by Larry Thompson
Rock 'n' roll on the radio, and just thinking back in my subconscious somewhere about how we can achieve this goal of a day with no fatalities on the public road system. How do we get drivers to modify their risky behaviors? How do we get them to put on their seat belt, make better decisions etc.? I think about a conversation with my better half--the teacher. For as long as I have known her, she has been getting her students to modify their behaviors on a daily basis. Her secret: Don’t give a child a direct order, give them a choice to make. “Would you like to quiet down and stay in our class or would you like to be by yourself for a while in the time-out room?” "Would you like to go to afternoon recess with the class or stay in the room to finish your work?” “Do you want to go out to eat tonight or stay home and have salad?” Works with me, too.
So if it is about choices, how do we get people to make smart choices? I am reminded of a phone call I took from a very agitated woman who had just been a witness and near-participant in an accident on US-50 west of Garden City. She was almost too angry to talk. She could not believe that KDOT would allow such a dangerous intersection to exist. People could be killed! I asked her to tell me what happened. She had picked up her twins from school and driven west on US-50, stopping and then proceeding through the four-way stop at US-83. One mile west, she was going to turn south on VFW Road to get to her home at VFW and Mary St. Oncoming traffic prevented that so she stopped in the westbound lane to make her left turn after traffic cleared. Looking in the rear view mirror, she saw a car approaching at highway speed. At the last second, the driver, a young lady who had chosen to tune the radio rather than look down the road for stopped three-quarter-ton vans, swerved to the left, just grazing the corner of the van, crossed the eastbound lane without hitting anything and ended up stopped in the south ditch. “How could KDOT let this happen?!”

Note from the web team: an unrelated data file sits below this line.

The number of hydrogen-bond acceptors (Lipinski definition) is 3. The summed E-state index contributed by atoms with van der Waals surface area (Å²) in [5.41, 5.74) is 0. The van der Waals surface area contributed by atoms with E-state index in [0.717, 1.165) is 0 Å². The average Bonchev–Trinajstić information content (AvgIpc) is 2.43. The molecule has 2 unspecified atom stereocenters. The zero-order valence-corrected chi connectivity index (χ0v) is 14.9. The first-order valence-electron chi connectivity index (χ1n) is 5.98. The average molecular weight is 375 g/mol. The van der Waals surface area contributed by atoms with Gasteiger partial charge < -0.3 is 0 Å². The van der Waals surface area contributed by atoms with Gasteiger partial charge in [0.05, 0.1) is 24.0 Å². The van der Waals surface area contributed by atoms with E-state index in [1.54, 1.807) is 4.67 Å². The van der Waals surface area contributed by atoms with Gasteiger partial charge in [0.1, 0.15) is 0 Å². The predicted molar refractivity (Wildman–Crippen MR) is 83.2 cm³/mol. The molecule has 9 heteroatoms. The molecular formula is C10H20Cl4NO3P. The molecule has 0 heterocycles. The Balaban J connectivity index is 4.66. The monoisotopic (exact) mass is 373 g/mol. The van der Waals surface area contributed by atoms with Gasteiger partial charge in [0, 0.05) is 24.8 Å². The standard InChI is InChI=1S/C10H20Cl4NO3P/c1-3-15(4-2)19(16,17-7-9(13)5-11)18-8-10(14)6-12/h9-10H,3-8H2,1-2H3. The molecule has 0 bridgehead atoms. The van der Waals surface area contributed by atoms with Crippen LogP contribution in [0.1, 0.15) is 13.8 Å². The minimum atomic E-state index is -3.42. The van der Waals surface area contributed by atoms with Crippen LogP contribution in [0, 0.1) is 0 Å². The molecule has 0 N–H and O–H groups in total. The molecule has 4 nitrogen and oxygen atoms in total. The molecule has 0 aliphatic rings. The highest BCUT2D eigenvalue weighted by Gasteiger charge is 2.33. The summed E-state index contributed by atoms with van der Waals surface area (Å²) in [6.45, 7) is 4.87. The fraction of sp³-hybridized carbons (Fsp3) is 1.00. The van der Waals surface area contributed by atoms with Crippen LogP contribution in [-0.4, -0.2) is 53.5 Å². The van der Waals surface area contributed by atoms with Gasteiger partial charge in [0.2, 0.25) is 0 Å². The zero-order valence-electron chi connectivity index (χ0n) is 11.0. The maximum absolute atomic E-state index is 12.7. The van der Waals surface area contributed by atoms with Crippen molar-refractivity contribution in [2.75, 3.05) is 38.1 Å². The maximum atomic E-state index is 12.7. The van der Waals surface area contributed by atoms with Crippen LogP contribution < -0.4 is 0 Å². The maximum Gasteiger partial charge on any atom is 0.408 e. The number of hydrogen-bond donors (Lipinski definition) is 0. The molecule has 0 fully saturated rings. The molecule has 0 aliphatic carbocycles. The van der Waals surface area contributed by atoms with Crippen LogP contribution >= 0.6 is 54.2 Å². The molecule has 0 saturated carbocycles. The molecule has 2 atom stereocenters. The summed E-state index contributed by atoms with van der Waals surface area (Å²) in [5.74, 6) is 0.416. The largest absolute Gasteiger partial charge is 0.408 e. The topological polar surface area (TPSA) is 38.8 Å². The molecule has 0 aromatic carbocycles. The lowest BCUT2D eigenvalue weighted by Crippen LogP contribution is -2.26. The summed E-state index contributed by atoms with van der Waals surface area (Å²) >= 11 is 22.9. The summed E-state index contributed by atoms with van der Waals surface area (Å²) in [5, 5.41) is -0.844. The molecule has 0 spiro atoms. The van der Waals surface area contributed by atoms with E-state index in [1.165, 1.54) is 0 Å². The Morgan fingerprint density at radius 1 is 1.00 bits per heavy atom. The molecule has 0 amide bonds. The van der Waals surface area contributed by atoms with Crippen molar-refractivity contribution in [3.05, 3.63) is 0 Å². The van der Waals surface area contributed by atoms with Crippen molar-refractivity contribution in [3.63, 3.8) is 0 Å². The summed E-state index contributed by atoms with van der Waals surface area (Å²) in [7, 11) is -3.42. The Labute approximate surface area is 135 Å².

We talked about choices. The choice to utilize US-50 for this trip rather than lower speed local streets: “Quicker.” The choice to continue west on US-50 at the four-way stop rather than making a left turn at a controlled intersection: “That would put me on Taylor Ave., not VFW where I live.” The choice to turn left from US-50 to VFW to go south to Mary St. rather than a right turn at a stoplight from Taylor Ave. to Mary St. if she had made the left at the four-way stop: “Easier and quicker.” Then my question: So you chose the easier and quicker route over your own safety and the safety of your children... silence followed by a dial tone. This lady eventually became my son’s mother-in-law and has now forgiven me for such an impertinent question.
I believe that life is all about choices. I choose to put on the seat belt and suffer the rumpled clothing and loss of comfort to reduce my chance of injury should there be an accident. I choose my driving route to reduce the potential for left turns. I try hard to never have to stop in the through lane of any highway, let alone US-50. I do these things because I have a choice. I do them because I believe we all need to make smart choices to increase our personal safety and reduce the chances that there will be that one more fatality today.
What do you believe?
Larry Thompson is the District Six Engineer for KDOT.